Keywords: academic writing, coherence, stance, authorial presence, rhetorical structure, argument
This paper aims to present a comprehensive overview about studies describing Estonian academic writing. Academic writing inherently belong to the everyday life of an academic community. While aspects of the Anglo-American writing tradition have been extensively described, not much is known about writing traditions of smaller languages, such as Estonian. This paper takes the first step towards understanding the essence of an Estonian academic writing tradition. This paper first presents a summary of our novel model that combines five features of academic writing: coherence, stance, authorial presence, rhetorical structure, and argument (Leijen et al., accepted for publication). Each feature is briefly explained. Next, the paper presents an extended literature overview of Estonian academic writing. Not all the literature specifically investigates the aspects that fall under the features in the model. However, this more general body of knowledge forms the background and creates research context to the literature overview. More specifically, summaries are provided about studies reporting on 1) linguistic features and readability of text types, 2) terminological accuracy and vitality of academic Estonian, and 3) pedagogical studies aimed at teaching and improving the quality of Estonian academic writing. The last part of the paper takes a more specific look at the studies that actually provide relevant knowledge to capture a writing tradition based on the model. The literature overview concludes with a summary stating that until now, empirical descriptions of Estonian academic writing are rather scattered and there seems to be no clear understanding or consensus about what is an Estonian academic writing tradition. We claim that it is now important to move on towards a comprehensive empirical study that includes specific detailed knowledge about academic writing and uses it for a general description to make conclusions about the overall structure and nature of Estonian academic writing.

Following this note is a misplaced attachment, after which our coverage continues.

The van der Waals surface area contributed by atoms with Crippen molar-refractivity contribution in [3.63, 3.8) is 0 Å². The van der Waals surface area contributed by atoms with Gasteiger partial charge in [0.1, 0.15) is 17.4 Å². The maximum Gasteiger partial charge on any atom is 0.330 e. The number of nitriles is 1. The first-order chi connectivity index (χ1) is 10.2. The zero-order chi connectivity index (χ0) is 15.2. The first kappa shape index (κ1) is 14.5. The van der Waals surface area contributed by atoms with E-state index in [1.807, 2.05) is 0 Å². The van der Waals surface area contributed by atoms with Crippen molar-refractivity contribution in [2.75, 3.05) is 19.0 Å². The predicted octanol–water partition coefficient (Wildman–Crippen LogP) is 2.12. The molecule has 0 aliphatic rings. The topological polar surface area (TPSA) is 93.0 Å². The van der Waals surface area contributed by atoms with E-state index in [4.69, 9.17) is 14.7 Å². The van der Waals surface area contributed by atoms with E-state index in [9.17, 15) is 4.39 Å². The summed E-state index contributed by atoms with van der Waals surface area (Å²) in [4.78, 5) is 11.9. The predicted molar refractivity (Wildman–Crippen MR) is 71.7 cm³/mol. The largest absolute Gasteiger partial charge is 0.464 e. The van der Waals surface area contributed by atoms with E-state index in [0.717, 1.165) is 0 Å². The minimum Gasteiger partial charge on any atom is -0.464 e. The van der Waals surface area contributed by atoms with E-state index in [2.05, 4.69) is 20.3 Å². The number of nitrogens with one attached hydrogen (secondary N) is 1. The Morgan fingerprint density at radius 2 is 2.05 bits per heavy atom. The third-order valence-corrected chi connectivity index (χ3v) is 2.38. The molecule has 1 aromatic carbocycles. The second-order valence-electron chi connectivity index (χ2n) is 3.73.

Helen Hint (b. 1987), PhD, University of Tartu, Institute of Estonian and General Linguistics, Research Fellow in Academic Writing and Rhetoric (Jakobi 2-430, 51005 Tartu); Tallinn University, Lecturer in Linguistics, email@example.com
Djuddah A. J. Leijen (b. 1974), PhD, University of Tartu, Head of Centre for Academic Writing and Communication; Department of English Studies, Lecturer in English Language (J. Liivi 4-310, 50409 Tartu), firstname.lastname@example.org
Anni Jürine (1985–2021), PhD, University of Tartu, Research Fellow in Academic Writing and Rhetoric